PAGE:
Accra, Aug. 16, GNA - Dr Peter Pupulampu of the Korle-Bu Teaching Hospital has observed that poverty or inadequate financial preparation for one's health was a major bane on efficient health service delivery with negative repercussions for Ghanaians.
He explained that a number of Ghanaians were not able to pay for or follow through with their treatments because they lacked the capacity to immediately pay for health care resulting in a relapse of many ailments.
Speaking to reporters at the weekend after leading a team of medical professionals to undertake a six-hour free medical care and counselling for residents of Tesano, Abeka, North Kaneshie in Accra, he urged Ghanaians to prepare and make individual budgetary allocations for their health.
The medical care was organised by Harvest Chapel International as part of the Church's social responsibility.
Dr Pupulampu, who is also a Deacon at Harvest Chapel, said over 300 residents reported with varied medical problems including malaria, diarrhoea, skin diseases, anaemia, gynaecological disorders, intestinal worms, joint pains, cough and hypertension.
Apart from Kaneshie and the Mamobi Polyclinics, there is no public health service facility within the communities that were given the free medical care.
Dr Pupulampu urged the public to use treated mosquito nets to reduce the incidence of malaria. The residents should also adhere to sound and clean environmental practices.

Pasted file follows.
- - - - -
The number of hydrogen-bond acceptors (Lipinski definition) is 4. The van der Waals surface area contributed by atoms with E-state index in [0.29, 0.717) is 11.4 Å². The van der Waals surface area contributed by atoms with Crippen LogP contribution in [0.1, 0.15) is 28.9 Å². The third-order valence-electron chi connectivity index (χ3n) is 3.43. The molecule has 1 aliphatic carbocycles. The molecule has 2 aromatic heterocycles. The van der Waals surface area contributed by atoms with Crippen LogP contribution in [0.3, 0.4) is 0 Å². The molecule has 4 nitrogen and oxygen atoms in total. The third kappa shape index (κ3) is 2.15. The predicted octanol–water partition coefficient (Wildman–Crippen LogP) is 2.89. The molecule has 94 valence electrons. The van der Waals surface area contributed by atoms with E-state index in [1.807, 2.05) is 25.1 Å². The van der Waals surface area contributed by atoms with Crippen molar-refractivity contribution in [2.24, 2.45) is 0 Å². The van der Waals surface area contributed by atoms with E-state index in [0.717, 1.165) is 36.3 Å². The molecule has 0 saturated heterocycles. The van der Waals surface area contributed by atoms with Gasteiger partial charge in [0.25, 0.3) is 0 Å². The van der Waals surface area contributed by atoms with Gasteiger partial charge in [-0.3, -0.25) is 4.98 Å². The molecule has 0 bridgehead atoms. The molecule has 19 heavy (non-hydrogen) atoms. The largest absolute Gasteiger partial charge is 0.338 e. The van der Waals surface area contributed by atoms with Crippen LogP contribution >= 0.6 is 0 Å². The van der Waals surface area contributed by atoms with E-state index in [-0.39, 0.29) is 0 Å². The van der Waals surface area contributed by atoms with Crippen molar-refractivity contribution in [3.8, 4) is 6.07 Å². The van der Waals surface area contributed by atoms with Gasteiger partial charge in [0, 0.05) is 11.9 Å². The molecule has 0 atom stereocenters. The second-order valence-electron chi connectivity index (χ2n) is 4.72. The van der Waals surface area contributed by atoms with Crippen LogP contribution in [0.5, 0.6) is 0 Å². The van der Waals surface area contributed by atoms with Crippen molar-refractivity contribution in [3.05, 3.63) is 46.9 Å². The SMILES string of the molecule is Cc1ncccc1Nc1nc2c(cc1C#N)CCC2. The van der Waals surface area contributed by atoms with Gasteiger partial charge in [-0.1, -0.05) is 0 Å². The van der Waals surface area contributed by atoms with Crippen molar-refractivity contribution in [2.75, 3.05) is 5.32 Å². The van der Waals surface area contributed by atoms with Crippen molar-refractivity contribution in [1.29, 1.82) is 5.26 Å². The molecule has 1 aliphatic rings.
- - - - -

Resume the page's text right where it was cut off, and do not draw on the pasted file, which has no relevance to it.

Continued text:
The Rev Fitzgerald Odonkor, Head Pastor of Harvest Chapel, in an interview with Ghana News Agency, urged religious organisations to educate members on sound environmental practices and join the crusade for preventing environmental degradation.
He expressed concern about poor sanitary conditions as well as land and environmental degradation and urged religious institutions to join environmental crusaders to remedy the situation.
Rev Odonkor called on Churches and environmental NGOs to work with the Ministry of Environment and Science in the national programme to promote good environmental stewardship.
He urged other religious organisations to initiate programmes and activities to meet both the physical and spiritual needs of people.
"We must show the world the love of God by meeting our social as well as spiritual responsibilities."
Used clothing and footwear donated by members of Harvest Chapel International were distributed to some of the people.
Harvest Chapel spent over 15 million cedis on dugs with additional support from Samah Chemist, Vito Rica Limited, Aryton Drugs and Sharp Pharmaceuticals.